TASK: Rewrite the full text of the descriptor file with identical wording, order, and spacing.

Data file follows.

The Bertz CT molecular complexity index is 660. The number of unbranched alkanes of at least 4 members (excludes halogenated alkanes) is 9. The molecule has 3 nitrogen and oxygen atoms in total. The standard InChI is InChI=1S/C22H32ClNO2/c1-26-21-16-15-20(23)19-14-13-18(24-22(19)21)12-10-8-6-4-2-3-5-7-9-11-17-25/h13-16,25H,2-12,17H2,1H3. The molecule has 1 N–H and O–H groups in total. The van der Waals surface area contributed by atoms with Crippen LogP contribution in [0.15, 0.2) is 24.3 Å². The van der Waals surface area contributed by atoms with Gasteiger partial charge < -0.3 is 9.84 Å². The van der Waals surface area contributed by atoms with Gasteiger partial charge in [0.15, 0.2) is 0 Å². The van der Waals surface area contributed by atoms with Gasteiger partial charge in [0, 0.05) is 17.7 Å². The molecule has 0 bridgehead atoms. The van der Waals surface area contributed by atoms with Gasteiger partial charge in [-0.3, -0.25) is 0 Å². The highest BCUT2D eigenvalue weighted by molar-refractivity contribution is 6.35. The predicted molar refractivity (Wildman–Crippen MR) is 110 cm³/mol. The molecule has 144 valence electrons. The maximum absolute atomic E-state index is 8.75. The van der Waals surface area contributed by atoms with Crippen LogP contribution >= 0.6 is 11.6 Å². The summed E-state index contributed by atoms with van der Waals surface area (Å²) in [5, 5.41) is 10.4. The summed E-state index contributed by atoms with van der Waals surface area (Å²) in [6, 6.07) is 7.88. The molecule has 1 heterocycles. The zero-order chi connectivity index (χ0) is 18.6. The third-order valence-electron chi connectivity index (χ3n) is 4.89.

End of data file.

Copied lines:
The Bertz CT molecular complexity index is 660. The number of unbranched alkanes of at least 4 members (excludes halogenated alkanes) is 9. The molecule has 3 nitrogen and oxygen atoms in total. The standard InChI is InChI=1S/C22H32ClNO2/c1-26-21-16-15-20(23)19-14-13-18(24-22(19)21)12-10-8-6-4-2-3-5-7-9-11-17-25/h13-16,25H,2-12,17H2,1H3. The molecule has 1 N–H and O–H groups in total. The van der Waals surface area contributed by atoms with Crippen LogP contribution in [0.15, 0.2) is 24.3 Å². The van der Waals surface area contributed by atoms with Gasteiger partial charge < -0.3 is 9.84 Å². The van der Waals surface area contributed by atoms with Gasteiger partial charge in [0.15, 0.2) is 0 Å². The van der Waals surface area contributed by atoms with Gasteiger partial charge in [0, 0.05) is 17.7 Å². The molecule has 0 bridgehead atoms. The van der Waals surface area contributed by atoms with Gasteiger partial charge in [-0.3, -0.25) is 0 Å². The highest BCUT2D eigenvalue weighted by molar-refractivity contribution is 6.35. The predicted molar refractivity (Wildman–Crippen MR) is 110 cm³/mol. The molecule has 144 valence electrons. The maximum absolute atomic E-state index is 8.75. The van der Waals surface area contributed by atoms with Crippen LogP contribution >= 0.6 is 11.6 Å². The summed E-state index contributed by atoms with van der Waals surface area (Å²) in [5, 5.41) is 10.4. The summed E-state index contributed by atoms with van der Waals surface area (Å²) in [6, 6.07) is 7.88. The molecule has 1 heterocycles. The zero-order chi connectivity index (χ0) is 18.6. The third-order valence-electron chi connectivity index (χ3n) is 4.89.